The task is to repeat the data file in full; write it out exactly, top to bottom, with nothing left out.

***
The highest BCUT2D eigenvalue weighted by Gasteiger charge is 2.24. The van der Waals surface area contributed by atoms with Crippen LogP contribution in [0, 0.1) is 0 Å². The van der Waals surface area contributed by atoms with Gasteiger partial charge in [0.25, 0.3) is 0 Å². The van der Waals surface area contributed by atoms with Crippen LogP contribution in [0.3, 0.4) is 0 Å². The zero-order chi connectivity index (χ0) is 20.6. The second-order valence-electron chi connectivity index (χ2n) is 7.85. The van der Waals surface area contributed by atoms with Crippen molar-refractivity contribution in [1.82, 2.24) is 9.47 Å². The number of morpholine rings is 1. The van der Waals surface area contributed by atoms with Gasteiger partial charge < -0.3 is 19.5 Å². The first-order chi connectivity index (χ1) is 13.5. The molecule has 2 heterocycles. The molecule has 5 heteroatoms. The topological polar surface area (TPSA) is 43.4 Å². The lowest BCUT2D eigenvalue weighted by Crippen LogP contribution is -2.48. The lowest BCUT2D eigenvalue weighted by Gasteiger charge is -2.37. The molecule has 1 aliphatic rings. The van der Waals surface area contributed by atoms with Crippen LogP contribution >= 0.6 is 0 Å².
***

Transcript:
The highest BCUT2D eigenvalue weighted by Gasteiger charge is 2.24. The van der Waals surface area contributed by atoms with Crippen LogP contribution in [0, 0.1) is 0 Å². The van der Waals surface area contributed by atoms with Gasteiger partial charge in [0.25, 0.3) is 0 Å². The van der Waals surface area contributed by atoms with Crippen LogP contribution in [0.3, 0.4) is 0 Å². The zero-order chi connectivity index (χ0) is 20.6. The second-order valence-electron chi connectivity index (χ2n) is 7.85. The van der Waals surface area contributed by atoms with Crippen molar-refractivity contribution in [1.82, 2.24) is 9.47 Å². The number of morpholine rings is 1. The van der Waals surface area contributed by atoms with Gasteiger partial charge < -0.3 is 19.5 Å². The first-order chi connectivity index (χ1) is 13.5. The molecule has 2 heterocycles. The molecule has 5 heteroatoms. The topological polar surface area (TPSA) is 43.4 Å². The lowest BCUT2D eigenvalue weighted by Crippen LogP contribution is -2.48. The lowest BCUT2D eigenvalue weighted by Gasteiger charge is -2.37. The molecule has 1 aliphatic rings. The van der Waals surface area contributed by atoms with Crippen LogP contribution >= 0.6 is 0 Å².